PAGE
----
Guest comment: Difference of definitions

In our interaction with organisations we give and are given various titles; members, customers, clients.

We do not normally pay attention to what we are called, provided the service meets our needs.

But definitions are important as they often determine the way we are envisaged by the service provider.

For instance, members: Individuals belonging to a group or organisation, customers: Persons who buys goods and services, clients: One to whom services, usually professional, are rendered.

In defined benefit pension schemes, individuals are viewed as members, which results in a tendency to ignore the fact they are also customers and clients.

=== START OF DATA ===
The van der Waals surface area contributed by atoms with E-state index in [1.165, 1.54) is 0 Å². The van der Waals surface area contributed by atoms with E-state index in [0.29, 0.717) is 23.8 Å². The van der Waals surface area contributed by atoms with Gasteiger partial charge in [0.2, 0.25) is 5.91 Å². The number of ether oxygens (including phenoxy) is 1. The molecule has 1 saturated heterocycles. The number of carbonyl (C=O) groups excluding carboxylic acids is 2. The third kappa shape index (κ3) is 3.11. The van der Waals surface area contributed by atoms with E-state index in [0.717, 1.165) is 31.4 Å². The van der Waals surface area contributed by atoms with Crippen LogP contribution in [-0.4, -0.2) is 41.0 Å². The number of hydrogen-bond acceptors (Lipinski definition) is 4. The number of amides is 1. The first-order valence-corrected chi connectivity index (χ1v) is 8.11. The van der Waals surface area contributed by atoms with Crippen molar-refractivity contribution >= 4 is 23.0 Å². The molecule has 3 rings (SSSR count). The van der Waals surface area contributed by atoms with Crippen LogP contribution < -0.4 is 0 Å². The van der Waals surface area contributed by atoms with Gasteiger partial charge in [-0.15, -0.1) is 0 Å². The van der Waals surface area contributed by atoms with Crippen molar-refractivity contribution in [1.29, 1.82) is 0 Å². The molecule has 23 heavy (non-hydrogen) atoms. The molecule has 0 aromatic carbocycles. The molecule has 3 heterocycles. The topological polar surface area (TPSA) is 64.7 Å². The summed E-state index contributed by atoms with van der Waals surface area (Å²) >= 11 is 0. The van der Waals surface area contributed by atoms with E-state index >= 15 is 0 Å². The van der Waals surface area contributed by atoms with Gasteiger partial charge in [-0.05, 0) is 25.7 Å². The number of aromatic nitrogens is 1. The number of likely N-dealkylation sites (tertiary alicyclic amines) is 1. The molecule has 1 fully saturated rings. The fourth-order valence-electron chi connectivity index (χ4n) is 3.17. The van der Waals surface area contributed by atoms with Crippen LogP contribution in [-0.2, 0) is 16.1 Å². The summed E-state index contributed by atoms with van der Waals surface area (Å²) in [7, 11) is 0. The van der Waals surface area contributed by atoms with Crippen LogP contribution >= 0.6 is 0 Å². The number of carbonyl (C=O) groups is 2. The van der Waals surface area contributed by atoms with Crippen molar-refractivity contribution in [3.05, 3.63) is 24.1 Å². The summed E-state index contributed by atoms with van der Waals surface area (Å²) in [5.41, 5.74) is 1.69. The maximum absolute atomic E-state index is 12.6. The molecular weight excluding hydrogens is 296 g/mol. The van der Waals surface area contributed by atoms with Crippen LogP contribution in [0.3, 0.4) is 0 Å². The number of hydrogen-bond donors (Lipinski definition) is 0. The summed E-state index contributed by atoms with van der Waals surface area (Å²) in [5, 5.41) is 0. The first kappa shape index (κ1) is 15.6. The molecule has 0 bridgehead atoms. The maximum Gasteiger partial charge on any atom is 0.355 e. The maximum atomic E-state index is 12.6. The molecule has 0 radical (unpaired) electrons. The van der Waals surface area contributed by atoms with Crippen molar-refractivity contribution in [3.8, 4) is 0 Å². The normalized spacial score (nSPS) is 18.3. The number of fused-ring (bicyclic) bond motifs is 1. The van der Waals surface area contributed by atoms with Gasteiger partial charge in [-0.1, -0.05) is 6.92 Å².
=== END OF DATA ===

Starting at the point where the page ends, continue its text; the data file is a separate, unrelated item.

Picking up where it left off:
This narrowing of terms leads to a myopic vision in which the pension scheme takes a paternalistic stance of doing what is best for the member, while ignoring their viewpoint.

This positioning was exemplified by a recent survey that showed only 26 per cent of pension schemes prioritised membership engagement.

Does this matter when in the same survey the priority for pension schemes was maximising benefits and minimising costs for the members?

Ignoring the financial planning needs of members and their environmental and social investment preferences does not provide the service quality a member, customer or client expects.

Pension schemes should not be defined by closed thinking.

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